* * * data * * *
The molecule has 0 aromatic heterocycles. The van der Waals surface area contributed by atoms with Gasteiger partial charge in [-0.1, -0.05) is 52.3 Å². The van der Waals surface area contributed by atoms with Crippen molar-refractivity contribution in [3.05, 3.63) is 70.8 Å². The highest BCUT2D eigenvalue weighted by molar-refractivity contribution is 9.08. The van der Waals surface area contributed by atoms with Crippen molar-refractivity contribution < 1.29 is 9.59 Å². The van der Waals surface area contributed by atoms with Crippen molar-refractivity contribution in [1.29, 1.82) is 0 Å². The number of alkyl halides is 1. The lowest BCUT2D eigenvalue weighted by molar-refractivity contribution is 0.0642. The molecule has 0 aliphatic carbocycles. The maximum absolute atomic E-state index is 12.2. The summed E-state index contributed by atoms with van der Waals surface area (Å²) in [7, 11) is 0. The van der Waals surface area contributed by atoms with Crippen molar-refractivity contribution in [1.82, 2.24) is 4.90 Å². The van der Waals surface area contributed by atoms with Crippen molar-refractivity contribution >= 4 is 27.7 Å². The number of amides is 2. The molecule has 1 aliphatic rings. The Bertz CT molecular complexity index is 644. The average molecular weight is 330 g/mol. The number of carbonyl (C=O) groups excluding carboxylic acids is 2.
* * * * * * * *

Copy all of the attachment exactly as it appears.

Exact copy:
The molecule has 0 aromatic heterocycles. The van der Waals surface area contributed by atoms with Gasteiger partial charge in [-0.1, -0.05) is 52.3 Å². The van der Waals surface area contributed by atoms with Crippen molar-refractivity contribution in [3.05, 3.63) is 70.8 Å². The highest BCUT2D eigenvalue weighted by molar-refractivity contribution is 9.08. The van der Waals surface area contributed by atoms with Crippen molar-refractivity contribution < 1.29 is 9.59 Å². The van der Waals surface area contributed by atoms with Crippen molar-refractivity contribution in [1.29, 1.82) is 0 Å². The number of alkyl halides is 1. The lowest BCUT2D eigenvalue weighted by molar-refractivity contribution is 0.0642. The molecule has 0 aliphatic carbocycles. The maximum absolute atomic E-state index is 12.2. The summed E-state index contributed by atoms with van der Waals surface area (Å²) in [7, 11) is 0. The van der Waals surface area contributed by atoms with Crippen molar-refractivity contribution in [1.82, 2.24) is 4.90 Å². The van der Waals surface area contributed by atoms with Crippen molar-refractivity contribution >= 4 is 27.7 Å². The number of amides is 2. The molecule has 1 aliphatic rings. The Bertz CT molecular complexity index is 644. The average molecular weight is 330 g/mol. The number of carbonyl (C=O) groups excluding carboxylic acids is 2.